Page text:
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Webinar — Expanding Access to Buprenorphine in Primary Care Practices

Medication-assisted treatment (MAT) for opioid addiction saves lives and increases recovery rates, yet only 10% of those who need it have access. Hear about best practices for integrating MAT into primary care practices and community clinics.

The treatment of addiction is widely misunderstood, and the disease remains clouded in stigma and shame. Addiction to opioids, including prescription painkillers and heroin, is at epidemic levels in the US, yet only 10% of those who need help with treatment for substance abuse can access it. Medication-assisted treatment (MAT) — treatment that combines medication with behavioral health services — has been proven to save lives and increase recovery rates.

A CHCF report, Recovery Within Reach: Medication-Assisted Treatment of Opioid Addiction Comes to Primary Care, explores several options for expanding access to MAT (specifically buprenorphine) for those addicted to opioids and provides recommendations for California providers.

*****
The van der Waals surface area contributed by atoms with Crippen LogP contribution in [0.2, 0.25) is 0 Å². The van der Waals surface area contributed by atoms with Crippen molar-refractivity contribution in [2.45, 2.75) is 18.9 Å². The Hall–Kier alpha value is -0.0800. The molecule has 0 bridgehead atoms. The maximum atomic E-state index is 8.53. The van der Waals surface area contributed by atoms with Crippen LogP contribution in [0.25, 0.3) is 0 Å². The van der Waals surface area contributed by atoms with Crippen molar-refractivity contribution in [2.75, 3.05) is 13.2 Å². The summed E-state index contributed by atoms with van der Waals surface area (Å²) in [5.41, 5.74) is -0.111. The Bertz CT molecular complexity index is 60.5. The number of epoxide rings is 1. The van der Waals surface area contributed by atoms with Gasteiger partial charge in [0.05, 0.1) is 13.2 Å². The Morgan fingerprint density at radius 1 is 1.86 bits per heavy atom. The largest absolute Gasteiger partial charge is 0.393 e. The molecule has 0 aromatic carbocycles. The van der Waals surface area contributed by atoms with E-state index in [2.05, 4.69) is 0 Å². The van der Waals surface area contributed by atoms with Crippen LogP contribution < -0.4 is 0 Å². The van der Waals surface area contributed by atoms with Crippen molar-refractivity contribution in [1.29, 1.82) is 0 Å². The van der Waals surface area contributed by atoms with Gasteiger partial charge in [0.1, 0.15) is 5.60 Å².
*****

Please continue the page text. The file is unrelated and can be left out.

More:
In this webinar, the authors review the 10 elements common to successful primary care buprenorphine programs, and review pearls from model practices. In addition, an addiction pharmacist from the California Department of Health Care Services discusses approaches to expand access to treatment in the rural north, where opioid overdose deaths are the highest, and treatment options are lacking.

Hear from:

  • James Gasper, PharmD, BCPP, psychiatric and substance use disorder pharmacist, California Department of Health Care Services
  • Willard Hunter, MD, medical director, Open Door Community Health Centers
  • Barbara Masters, MA, independent consultant
  • Gary Pace, MD, MPH, chief medical officer, Alexander Valley Healthcare
  • Mary Rainwater, LCSW, independent consultant

A recording of the event and the presentation slides are available below. Also available is a compilation of questions and answers on buprenorphine treatment, as well as an annotated bibliography compiled by pain specialist Howard Kornfeld, MD.

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